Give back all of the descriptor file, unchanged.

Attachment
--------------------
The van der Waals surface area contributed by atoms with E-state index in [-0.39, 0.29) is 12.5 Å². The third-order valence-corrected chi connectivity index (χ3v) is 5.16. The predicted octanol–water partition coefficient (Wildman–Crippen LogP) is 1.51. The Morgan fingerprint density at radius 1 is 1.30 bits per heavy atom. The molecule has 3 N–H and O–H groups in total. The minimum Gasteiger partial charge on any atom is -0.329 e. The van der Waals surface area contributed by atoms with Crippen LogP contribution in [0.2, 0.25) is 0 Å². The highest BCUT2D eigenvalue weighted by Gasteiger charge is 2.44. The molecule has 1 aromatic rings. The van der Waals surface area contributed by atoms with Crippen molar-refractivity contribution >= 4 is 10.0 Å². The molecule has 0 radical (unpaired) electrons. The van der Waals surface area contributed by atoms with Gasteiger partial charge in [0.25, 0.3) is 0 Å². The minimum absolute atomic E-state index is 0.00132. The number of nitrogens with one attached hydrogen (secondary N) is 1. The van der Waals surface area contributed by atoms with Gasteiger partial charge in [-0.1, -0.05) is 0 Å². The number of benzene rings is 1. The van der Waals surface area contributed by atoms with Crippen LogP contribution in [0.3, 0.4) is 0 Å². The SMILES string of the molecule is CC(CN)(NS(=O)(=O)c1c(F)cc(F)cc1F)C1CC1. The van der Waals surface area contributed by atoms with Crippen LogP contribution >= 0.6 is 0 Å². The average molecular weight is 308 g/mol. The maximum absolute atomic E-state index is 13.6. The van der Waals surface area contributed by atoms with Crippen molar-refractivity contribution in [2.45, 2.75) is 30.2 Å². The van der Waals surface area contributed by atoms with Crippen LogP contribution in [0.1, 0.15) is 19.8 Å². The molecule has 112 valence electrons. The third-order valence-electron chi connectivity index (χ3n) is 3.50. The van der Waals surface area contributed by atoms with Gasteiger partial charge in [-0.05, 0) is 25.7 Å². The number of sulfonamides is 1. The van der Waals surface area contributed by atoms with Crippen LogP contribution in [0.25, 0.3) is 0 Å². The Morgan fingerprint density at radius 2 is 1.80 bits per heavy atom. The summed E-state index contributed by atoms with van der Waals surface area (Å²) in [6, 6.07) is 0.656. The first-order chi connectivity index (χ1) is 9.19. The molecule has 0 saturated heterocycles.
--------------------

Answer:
The van der Waals surface area contributed by atoms with E-state index in [-0.39, 0.29) is 12.5 Å². The third-order valence-corrected chi connectivity index (χ3v) is 5.16. The predicted octanol–water partition coefficient (Wildman–Crippen LogP) is 1.51. The Morgan fingerprint density at radius 1 is 1.30 bits per heavy atom. The molecule has 3 N–H and O–H groups in total. The minimum Gasteiger partial charge on any atom is -0.329 e. The van der Waals surface area contributed by atoms with Crippen LogP contribution in [0.2, 0.25) is 0 Å². The highest BCUT2D eigenvalue weighted by Gasteiger charge is 2.44. The molecule has 1 aromatic rings. The van der Waals surface area contributed by atoms with Crippen molar-refractivity contribution >= 4 is 10.0 Å². The molecule has 0 radical (unpaired) electrons. The van der Waals surface area contributed by atoms with Gasteiger partial charge in [0.25, 0.3) is 0 Å². The minimum absolute atomic E-state index is 0.00132. The number of nitrogens with one attached hydrogen (secondary N) is 1. The van der Waals surface area contributed by atoms with Gasteiger partial charge in [-0.1, -0.05) is 0 Å². The number of benzene rings is 1. The van der Waals surface area contributed by atoms with Crippen LogP contribution in [0.3, 0.4) is 0 Å². The SMILES string of the molecule is CC(CN)(NS(=O)(=O)c1c(F)cc(F)cc1F)C1CC1. The van der Waals surface area contributed by atoms with Crippen LogP contribution >= 0.6 is 0 Å². The average molecular weight is 308 g/mol. The maximum absolute atomic E-state index is 13.6. The van der Waals surface area contributed by atoms with Crippen molar-refractivity contribution in [2.45, 2.75) is 30.2 Å². The van der Waals surface area contributed by atoms with Crippen LogP contribution in [0.1, 0.15) is 19.8 Å². The molecule has 112 valence electrons. The third-order valence-electron chi connectivity index (χ3n) is 3.50. The van der Waals surface area contributed by atoms with Gasteiger partial charge in [-0.05, 0) is 25.7 Å². The number of sulfonamides is 1. The van der Waals surface area contributed by atoms with Crippen LogP contribution in [0.25, 0.3) is 0 Å². The Morgan fingerprint density at radius 2 is 1.80 bits per heavy atom. The summed E-state index contributed by atoms with van der Waals surface area (Å²) in [6, 6.07) is 0.656. The first-order chi connectivity index (χ1) is 9.19. The molecule has 0 saturated heterocycles.